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1814 born in Alvinc (now Vinþu de Jos, Romania), from an old Transylvanian baronial family
1823-1834 studies at the Protestant College, Nagyenyed (Aiud), (from 1830) reading Philosophy and Law
1834-1835 attends Parliament, befriends Miklós Wesselényi
1838-1839 becomes a government clerk in Kolozsvár (Cluj)
1839-1840 studies Medicine in Vienna; writes his first novel
1840 settles down in Kolozsvár, one of the leading politicians of the opposition
1844 befriends Ferenc Deák
1846 meets István Széchenyi in Debrecen
1847 moves to Pest, contributes to Pesti Hírlap;
1848 supports Batthyány s government; editor of Pesti Hírlap for half a year
1849 as a pacifist member of Parliament, follows the government to Debrecen, Szeged and Arad; after the surrender at Világos, stays in Nagybánya, presents himself to the military government
1850 dismissed
1855-1869 with interruptions, editor of Pesti Napló, helps to formulate the program of the Deák Party and to prepare the Compromise of 1867; contributes to the work of the Academy
1867-1873 elected President of the Kisfaludy Society
1875 dies in Pusztakamarás

A Widow and Her Daughter

After his earlier, romantic period, at the zenith of his career as a writer, Zsigmond Kemény turned increasingly to the realistic, psychological novel, his approach akin to that of Balzac, Tolsztoj and Dickens. Özvegy és leánya, whose plot he takes from János Szalárdi's Siralmas magyar krónika (A Sorrowful Hungarian Chronicle), is set in 1636. Kemény examines the connections of his heroes' character, personality and fate. The demonic widow of the novel, Mrs Tarnóczy, would sacrifice anything for her passionate obsession for pursuing ever more wealth, and her marked religious fanaticism. She aims to obtain the possessions of the Mikes family, and doing so, she ruins the life of her own daughter, Sára, who is in love with the Mikes's son. Mrs Tarnóczy's obsession, Mikes's recklessness and Sára's own misunderstanding (kidnapped, she believes that she has been captured for the sake of her lover, which turns out false) lead to the greatest tragedy, the girl's suicide. Besides the romantic plot, it is Kemény's unique portrayal of the psyche that is most gripping.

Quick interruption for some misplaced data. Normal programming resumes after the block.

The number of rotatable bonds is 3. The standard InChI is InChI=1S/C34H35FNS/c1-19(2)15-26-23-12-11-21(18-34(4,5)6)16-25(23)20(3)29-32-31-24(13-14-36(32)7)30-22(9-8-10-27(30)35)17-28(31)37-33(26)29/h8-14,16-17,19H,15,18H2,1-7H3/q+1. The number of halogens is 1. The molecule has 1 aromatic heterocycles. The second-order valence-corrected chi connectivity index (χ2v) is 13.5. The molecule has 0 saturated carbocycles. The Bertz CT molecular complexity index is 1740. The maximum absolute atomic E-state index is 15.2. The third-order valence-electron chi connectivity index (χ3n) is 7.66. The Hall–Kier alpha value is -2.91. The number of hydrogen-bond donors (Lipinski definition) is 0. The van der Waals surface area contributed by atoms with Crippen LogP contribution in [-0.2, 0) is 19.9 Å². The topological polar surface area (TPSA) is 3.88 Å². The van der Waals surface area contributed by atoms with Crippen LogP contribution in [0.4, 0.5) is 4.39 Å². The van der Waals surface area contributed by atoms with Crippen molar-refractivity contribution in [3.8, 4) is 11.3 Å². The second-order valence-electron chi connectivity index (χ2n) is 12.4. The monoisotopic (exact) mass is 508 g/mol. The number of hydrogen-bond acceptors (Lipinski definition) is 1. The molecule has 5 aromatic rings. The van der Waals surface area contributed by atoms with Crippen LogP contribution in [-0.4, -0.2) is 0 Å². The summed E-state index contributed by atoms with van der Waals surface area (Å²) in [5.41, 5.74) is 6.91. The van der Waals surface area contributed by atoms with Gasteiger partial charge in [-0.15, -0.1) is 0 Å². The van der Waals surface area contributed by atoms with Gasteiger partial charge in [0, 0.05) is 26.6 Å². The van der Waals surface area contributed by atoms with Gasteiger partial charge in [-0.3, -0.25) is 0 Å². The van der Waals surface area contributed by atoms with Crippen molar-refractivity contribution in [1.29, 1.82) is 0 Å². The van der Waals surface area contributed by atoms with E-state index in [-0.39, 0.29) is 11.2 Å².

For its plot, the most dramatic work in Zsigmond Kemény's oeuvre relies on Szalárdi's Chronicle as well as the Transylvanian prince János Kemény's autobiography. In the background is the history of the Thirty Years' War, the age of György Rákóczi I, the age of religious fanaticism; the title refers to the movement of the Sabbatarians, who renounced worldly possessions, did not acknowledge the rights of the individual and offered mercy to no-one. The two central characters are unprincipled gentlemen-at-arms: István Kassai, obsessed with material wealth, and another courtier, Simon Pécsi, who, despite his love for wealth and comfort, joins the Sabbatarians - who have nothing left to lose. Dialogues and inner monologues play an important part in Kemény's world, where neither common sense nor moral standards prevail. "If the question were put to me, which classic Hungarian author should be translated, I'd name Zsigmond Kemény....I can well imagine [the] success [of these translations] because what he speaks about really concerns us today. Compared to this, the historical setting is secondary; it only makes this knowledge more exotic." -András Pályi, writer

Cruel Time

This tragic novel concluded Kemény's writing career. Here Kemény returns to György Martinuzzi's age, and creating a plot around the fall of Buda, he contrasts the poetic figure of Elemér Komjáthi and the demonic one of the clerk Barnabás. The two young men are of the same age, both are orphans in a time of war, both have been adopted by the same brothers, István and Dániel Deák, and both fall in love with Dora, one of the older brother's daughters. She chooses Elemér. Barnabás's subsequent frustration, in fact, his paranoia, is coloured by the memory of his father, a wealthy man who was accused of treason and killed, and his mother, who became deranged afterward. The two young men set out for Buda to fight against the Turks, but in an unexpected turn, Barnabás becomes a Turkish spahi in order to kill his rival. He kills Elemér; and, in the end, as he has done to Elemér, he too is beheaded. At the end of this sanguineous story the brothers break down, and Dora becomes an escort of Queen Izabella. Particularly with the portrayal of Barnabás, Kemény undertook a significant experiment in the exploration of the subconscious.

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